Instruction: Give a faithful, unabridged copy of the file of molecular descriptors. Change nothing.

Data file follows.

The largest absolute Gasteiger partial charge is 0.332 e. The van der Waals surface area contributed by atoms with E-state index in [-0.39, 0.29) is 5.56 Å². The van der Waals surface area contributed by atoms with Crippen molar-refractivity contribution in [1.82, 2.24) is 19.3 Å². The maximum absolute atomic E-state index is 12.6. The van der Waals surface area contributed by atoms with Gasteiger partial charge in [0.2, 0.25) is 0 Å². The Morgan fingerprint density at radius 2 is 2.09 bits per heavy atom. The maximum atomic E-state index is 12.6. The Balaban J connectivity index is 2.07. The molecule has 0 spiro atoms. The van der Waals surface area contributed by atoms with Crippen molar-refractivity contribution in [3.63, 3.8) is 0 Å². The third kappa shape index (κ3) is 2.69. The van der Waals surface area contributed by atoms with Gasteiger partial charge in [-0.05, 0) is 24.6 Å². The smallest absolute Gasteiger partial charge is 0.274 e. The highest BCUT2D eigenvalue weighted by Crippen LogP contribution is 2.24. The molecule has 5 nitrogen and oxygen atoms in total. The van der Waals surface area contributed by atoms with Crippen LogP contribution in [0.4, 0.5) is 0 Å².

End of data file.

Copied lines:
The largest absolute Gasteiger partial charge is 0.332 e. The van der Waals surface area contributed by atoms with E-state index in [-0.39, 0.29) is 5.56 Å². The van der Waals surface area contributed by atoms with Crippen molar-refractivity contribution in [1.82, 2.24) is 19.3 Å². The maximum absolute atomic E-state index is 12.6. The van der Waals surface area contributed by atoms with Gasteiger partial charge in [0.2, 0.25) is 0 Å². The Morgan fingerprint density at radius 2 is 2.09 bits per heavy atom. The maximum atomic E-state index is 12.6. The Balaban J connectivity index is 2.07. The molecule has 0 spiro atoms. The van der Waals surface area contributed by atoms with Crippen molar-refractivity contribution in [3.63, 3.8) is 0 Å². The third kappa shape index (κ3) is 2.69. The van der Waals surface area contributed by atoms with Gasteiger partial charge in [-0.05, 0) is 24.6 Å². The smallest absolute Gasteiger partial charge is 0.274 e. The highest BCUT2D eigenvalue weighted by Crippen LogP contribution is 2.24. The molecule has 5 nitrogen and oxygen atoms in total. The van der Waals surface area contributed by atoms with Crippen LogP contribution in [0.4, 0.5) is 0 Å².